Monday, April 16, 2012

Bullying: A Mama’s Place

My daughter is shy. At least that is the word that others like to use. In my view, she tends to keep her loud, complicated, busy personality inside of herself. I think she might be like her Mama, and come to think of it, her Papa that way. When she started day care at 17 months old she did not say a word to her provider. Nor any of the other kids. For about a year she only whispered to the person in charge of her care. Her second day care experience at 2.5 years old was not much different. Other day care providers at the centre would hear her chattering away to me when I was helping her with her coat in the locker area and remark that they had never heard her voice before – one year in.

She speaks quietly when asked a question from a new person (defined as someone on the scene for only 6 months – 2 years), and can usually only carry on a conversation at a detectable level with her close family members (brother, grandparents, parents, maybe aunts or uncles) or her friends and cousins. Otherwise, you may just have to guess what she is thinking. If you’re lucky you’ll get a slightly perceptible nod.

When the doctor handed me this little baby girl, I could tell immediately that she was a wise sort of human. In fact I recall thinking: ‘oh no, she is going to know so much more than me’. There was something in the way her eyes were acute and focused from the minute she came into the world. This girl was taking it all in. And I was afraid I couldn’t guide someone like that.

Fast forward to the beginning of her first school year. How I managed to let that kid walk up the driveway toward that rumbling big, yellow bus without completely spazzing out with emotion, I’ll never know. She climbed up those stairs all brave and stoic, with her little backpack (actually half the length of her body) perched on her tiny pink back, and waved through the window with a delighted smile.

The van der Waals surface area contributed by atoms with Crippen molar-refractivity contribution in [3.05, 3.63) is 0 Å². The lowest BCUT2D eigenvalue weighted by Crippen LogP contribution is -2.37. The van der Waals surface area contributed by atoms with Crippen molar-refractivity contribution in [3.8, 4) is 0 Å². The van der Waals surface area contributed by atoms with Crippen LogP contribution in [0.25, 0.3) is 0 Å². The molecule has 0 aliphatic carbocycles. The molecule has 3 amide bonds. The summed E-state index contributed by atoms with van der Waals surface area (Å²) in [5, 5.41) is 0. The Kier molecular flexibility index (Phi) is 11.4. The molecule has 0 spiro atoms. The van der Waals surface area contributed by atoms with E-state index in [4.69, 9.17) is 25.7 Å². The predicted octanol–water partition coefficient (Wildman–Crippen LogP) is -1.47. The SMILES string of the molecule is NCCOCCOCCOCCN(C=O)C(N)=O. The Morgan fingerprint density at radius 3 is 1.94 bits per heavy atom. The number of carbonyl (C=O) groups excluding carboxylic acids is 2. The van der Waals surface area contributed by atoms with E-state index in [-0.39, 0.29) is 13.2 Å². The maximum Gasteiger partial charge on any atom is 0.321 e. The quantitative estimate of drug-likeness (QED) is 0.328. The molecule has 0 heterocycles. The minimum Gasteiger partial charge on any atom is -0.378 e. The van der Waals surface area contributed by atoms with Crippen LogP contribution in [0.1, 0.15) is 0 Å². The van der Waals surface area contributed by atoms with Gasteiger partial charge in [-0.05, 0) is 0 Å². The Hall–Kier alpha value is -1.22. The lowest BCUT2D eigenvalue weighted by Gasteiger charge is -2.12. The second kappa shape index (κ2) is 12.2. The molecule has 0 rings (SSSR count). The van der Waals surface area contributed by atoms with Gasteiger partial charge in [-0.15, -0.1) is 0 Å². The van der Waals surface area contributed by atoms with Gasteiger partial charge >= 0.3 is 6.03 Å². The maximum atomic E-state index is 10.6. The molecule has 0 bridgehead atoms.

My daughter is a wild kid. She will sit quietly for hours doing puzzles or role-playing with figures. But there is no roller coaster crazy enough for her – no notion or concept she doesn’t seem to be able to wrap her head around and comment back on later – no new adventure too foreign for her. Yet it has always been difficult to know what she needs. She doesn’t always tell you. Or what she does communicate can be cryptic.

Around most other adults, she appears to be an angel. A quiet, well-behaved, gentle sweetheart. And that she can be. But there is a whole other side there that receives little light out there in the world. I suppose most kids are like that. Home is the safest place to let it all rip. Or where they know they can test the hardest. Or where they must finally release all of the pent up frustration from their day when they had to hold it all in.

It appeared at the beginning of the school year that my little girl was adjusting very well considering she was learning in a new language at a new school, with all new friends, in a different town than her day care had been with a new teacher and a new way of getting there. The fact that she didn’t implode with adjustment issues still amazes me. Instead she took it all in stride. She seemed to be able to handle everything that came her way.